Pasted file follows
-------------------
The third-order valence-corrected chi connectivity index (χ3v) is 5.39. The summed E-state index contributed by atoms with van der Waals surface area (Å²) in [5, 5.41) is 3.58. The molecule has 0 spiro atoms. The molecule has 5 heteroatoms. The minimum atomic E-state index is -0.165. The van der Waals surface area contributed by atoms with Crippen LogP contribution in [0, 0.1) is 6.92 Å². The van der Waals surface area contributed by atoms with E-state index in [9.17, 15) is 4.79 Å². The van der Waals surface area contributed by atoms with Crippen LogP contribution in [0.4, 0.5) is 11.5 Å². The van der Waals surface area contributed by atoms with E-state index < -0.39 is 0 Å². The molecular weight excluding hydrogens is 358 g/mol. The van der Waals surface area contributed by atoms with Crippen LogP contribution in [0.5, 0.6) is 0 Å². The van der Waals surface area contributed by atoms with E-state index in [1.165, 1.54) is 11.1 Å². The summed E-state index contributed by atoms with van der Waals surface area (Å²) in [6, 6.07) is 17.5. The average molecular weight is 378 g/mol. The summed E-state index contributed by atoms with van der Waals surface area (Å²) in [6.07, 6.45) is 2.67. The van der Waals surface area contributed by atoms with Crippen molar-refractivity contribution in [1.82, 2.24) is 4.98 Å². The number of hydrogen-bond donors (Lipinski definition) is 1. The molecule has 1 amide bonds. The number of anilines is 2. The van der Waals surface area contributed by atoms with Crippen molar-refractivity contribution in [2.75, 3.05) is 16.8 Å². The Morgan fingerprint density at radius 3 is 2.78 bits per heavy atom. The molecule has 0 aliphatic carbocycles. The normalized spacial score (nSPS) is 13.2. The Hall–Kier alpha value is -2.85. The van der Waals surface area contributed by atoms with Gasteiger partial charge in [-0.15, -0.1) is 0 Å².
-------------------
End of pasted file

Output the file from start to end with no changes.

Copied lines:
The third-order valence-corrected chi connectivity index (χ3v) is 5.39. The summed E-state index contributed by atoms with van der Waals surface area (Å²) in [5, 5.41) is 3.58. The molecule has 0 spiro atoms. The molecule has 5 heteroatoms. The minimum atomic E-state index is -0.165. The van der Waals surface area contributed by atoms with Crippen LogP contribution in [0, 0.1) is 6.92 Å². The van der Waals surface area contributed by atoms with E-state index in [9.17, 15) is 4.79 Å². The van der Waals surface area contributed by atoms with Crippen LogP contribution in [0.4, 0.5) is 11.5 Å². The van der Waals surface area contributed by atoms with E-state index < -0.39 is 0 Å². The molecular weight excluding hydrogens is 358 g/mol. The van der Waals surface area contributed by atoms with Crippen LogP contribution in [0.5, 0.6) is 0 Å². The van der Waals surface area contributed by atoms with E-state index in [1.165, 1.54) is 11.1 Å². The summed E-state index contributed by atoms with van der Waals surface area (Å²) in [6, 6.07) is 17.5. The average molecular weight is 378 g/mol. The summed E-state index contributed by atoms with van der Waals surface area (Å²) in [6.07, 6.45) is 2.67. The van der Waals surface area contributed by atoms with Crippen molar-refractivity contribution in [1.82, 2.24) is 4.98 Å². The number of hydrogen-bond donors (Lipinski definition) is 1. The molecule has 1 amide bonds. The number of anilines is 2. The van der Waals surface area contributed by atoms with Crippen molar-refractivity contribution in [2.75, 3.05) is 16.8 Å². The Morgan fingerprint density at radius 3 is 2.78 bits per heavy atom. The molecule has 0 aliphatic carbocycles. The normalized spacial score (nSPS) is 13.2. The Hall–Kier alpha value is -2.85. The van der Waals surface area contributed by atoms with Gasteiger partial charge in [-0.15, -0.1) is 0 Å².